(This article first appeared in the Global Policy Journal).
By the GLI Team, June 8, 2018
International Media Centre – G7 Charlevoix Summit. With the recent decision taken by the Trump administration to impose steel and aluminium tariffs on its European and Canadian allies, unilateral US decisions and concerns for a global trade war among the rest of the G7 members, have become a recurring topic in the G7 International Media Centre in Quebec. This is embodied by Bruno Le Maire, France’s Finance and Economy Minister, describing that the G7 is more a G6 plus one, raising the thorny question of whether the whole issue of a “trade war” can be resolved through the G7, and, perhaps, more importantly whether the unity among the G7 countries is diminishing.
The G7 Summit process has long been based on the socialisation of like-minded leaders of industrialised democracies voicing their support and commitment to the discussion and management of the global economy, international security, development and sustainable energy through this informal mechanism of global summitry. Multilateral like-mindedness and collectively shared liberal values have long been key elements of the organisation and governance of these informal G7/8 summits, but these have been contested before by Russia during its short-lived membership. However, with a heavy ‘America First’ emphasis on trade, taxes, immigration and security, and the US’s unprecedented 2017 G7 compliance score of 58%, this now represents a novel challenge internally for the G7.
While the G7 countries occupy a third of global GDP, President Trump’s implementation of tariffs has the potential to break the economic and social unity within the G7. This is evident in the retaliatory tariffs imposed by the European Union and Canada, which have brought the parties closer to a ‘trade war’. The issue of a ‘trade war’ can have a spillover effect on the G7 illustrated by French President Emmanuel Macron’s statement that a ‘trade war’ between allies would be damaging for all parties, but equally the five European members plus Japan collectively, have a market share larger than the American market, hinting at a G6 plus one.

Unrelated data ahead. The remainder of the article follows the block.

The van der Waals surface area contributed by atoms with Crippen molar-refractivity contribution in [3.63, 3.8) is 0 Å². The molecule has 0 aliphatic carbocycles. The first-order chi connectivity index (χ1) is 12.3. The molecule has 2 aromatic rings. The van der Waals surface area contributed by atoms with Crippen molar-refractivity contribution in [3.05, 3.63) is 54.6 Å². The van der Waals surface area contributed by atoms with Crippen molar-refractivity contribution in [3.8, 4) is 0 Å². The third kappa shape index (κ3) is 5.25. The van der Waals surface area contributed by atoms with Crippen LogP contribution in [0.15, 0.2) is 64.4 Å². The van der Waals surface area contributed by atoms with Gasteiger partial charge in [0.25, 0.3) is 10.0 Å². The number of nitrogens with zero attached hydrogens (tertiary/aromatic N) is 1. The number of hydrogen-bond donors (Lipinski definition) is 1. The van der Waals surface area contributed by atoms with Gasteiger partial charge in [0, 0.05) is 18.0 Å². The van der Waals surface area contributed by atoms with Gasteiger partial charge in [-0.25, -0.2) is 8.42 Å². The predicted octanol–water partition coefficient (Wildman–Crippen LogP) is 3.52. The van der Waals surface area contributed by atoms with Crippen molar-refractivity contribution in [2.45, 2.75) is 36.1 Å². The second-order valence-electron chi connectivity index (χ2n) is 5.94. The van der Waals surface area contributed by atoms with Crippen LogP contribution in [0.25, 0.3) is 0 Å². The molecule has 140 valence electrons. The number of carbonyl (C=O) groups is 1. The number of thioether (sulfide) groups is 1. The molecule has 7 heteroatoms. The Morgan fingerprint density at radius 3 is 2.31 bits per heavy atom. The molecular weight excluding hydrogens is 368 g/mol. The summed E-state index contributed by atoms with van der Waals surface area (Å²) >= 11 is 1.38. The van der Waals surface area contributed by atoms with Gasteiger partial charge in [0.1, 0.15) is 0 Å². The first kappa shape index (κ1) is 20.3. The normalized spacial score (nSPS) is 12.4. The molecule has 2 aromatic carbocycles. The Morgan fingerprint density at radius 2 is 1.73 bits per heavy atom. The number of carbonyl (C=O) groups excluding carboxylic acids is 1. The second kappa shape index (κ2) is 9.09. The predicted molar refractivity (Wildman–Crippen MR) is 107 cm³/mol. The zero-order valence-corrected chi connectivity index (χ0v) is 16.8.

In the meantime, the European Union has announced its plans to impose an import tax on American goods worth $3.3 billion and this division within the G7 will most likely have an impact on Japan’s position. Being the third biggest economy in the world, Japan has long enjoyed a stable alliance with the US. This has clearly been in evidence up to this year’s G7 Summit when Shinzo Abe visited Washington for a bilateral meeting with Trump before flying to Charlevoix. Abe has not joined its G7 allies on imposing retaliatory tariffs on US goods but if the trade clash were to escalate between the US, the EU and Canada, it would force Abe to either position himself with one side of the ‘trade war’, or act as a mediator.
In this sense, the notion of socialisation is becoming a vital aspect to embrace an isolationist US, which has long been dominated by awkward handshakes and cold G7/G20 family photos. As a result, negotiating and resolving the internal division on trade will prove to be a test for G7 members as they seek to overcome conflicting interests and show the rest of the world that the they still remain a unified block of shared values that can effectively set global trends.
G7 Team: Hannah Baron, Matthew Bishop, Joelle Cheong, Jessica Dam, Hugo Dobson, Leanne Gaffney-Berkley, Hannah McLennan, Samuel Ribansky, Charline Sempéré, James Snowden – Global Leadership Initiative, University of Sheffield.